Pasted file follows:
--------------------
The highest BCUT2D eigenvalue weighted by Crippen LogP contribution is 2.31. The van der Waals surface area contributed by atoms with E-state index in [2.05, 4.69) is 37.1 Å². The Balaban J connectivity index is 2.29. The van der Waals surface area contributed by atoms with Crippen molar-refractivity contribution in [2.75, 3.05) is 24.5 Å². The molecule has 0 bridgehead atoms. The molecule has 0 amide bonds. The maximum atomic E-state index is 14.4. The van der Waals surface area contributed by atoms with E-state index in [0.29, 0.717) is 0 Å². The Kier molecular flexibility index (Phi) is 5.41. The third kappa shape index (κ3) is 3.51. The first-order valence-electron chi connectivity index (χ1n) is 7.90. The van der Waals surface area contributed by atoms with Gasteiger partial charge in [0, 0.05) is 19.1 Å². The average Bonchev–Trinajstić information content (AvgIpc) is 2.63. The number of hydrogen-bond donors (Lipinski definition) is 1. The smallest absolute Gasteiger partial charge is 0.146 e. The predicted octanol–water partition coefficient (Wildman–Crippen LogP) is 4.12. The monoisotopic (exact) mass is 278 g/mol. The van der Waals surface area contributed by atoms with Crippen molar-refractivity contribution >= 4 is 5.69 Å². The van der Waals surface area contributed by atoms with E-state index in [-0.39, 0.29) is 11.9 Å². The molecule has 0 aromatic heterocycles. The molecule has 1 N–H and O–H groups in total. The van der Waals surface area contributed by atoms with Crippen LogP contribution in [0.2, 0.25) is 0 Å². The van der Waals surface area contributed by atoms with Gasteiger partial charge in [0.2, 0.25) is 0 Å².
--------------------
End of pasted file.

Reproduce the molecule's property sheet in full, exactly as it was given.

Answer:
The highest BCUT2D eigenvalue weighted by Crippen LogP contribution is 2.31. The van der Waals surface area contributed by atoms with E-state index in [2.05, 4.69) is 37.1 Å². The Balaban J connectivity index is 2.29. The van der Waals surface area contributed by atoms with Crippen molar-refractivity contribution in [2.75, 3.05) is 24.5 Å². The molecule has 0 bridgehead atoms. The molecule has 0 amide bonds. The maximum atomic E-state index is 14.4. The van der Waals surface area contributed by atoms with E-state index in [0.29, 0.717) is 0 Å². The Kier molecular flexibility index (Phi) is 5.41. The third kappa shape index (κ3) is 3.51. The first-order valence-electron chi connectivity index (χ1n) is 7.90. The van der Waals surface area contributed by atoms with Gasteiger partial charge in [0, 0.05) is 19.1 Å². The average Bonchev–Trinajstić information content (AvgIpc) is 2.63. The number of hydrogen-bond donors (Lipinski definition) is 1. The smallest absolute Gasteiger partial charge is 0.146 e. The predicted octanol–water partition coefficient (Wildman–Crippen LogP) is 4.12. The monoisotopic (exact) mass is 278 g/mol. The van der Waals surface area contributed by atoms with Crippen molar-refractivity contribution >= 4 is 5.69 Å². The van der Waals surface area contributed by atoms with E-state index in [-0.39, 0.29) is 11.9 Å². The molecule has 0 aromatic heterocycles. The molecule has 1 N–H and O–H groups in total. The van der Waals surface area contributed by atoms with Crippen LogP contribution in [0.2, 0.25) is 0 Å². The van der Waals surface area contributed by atoms with Gasteiger partial charge in [0.2, 0.25) is 0 Å².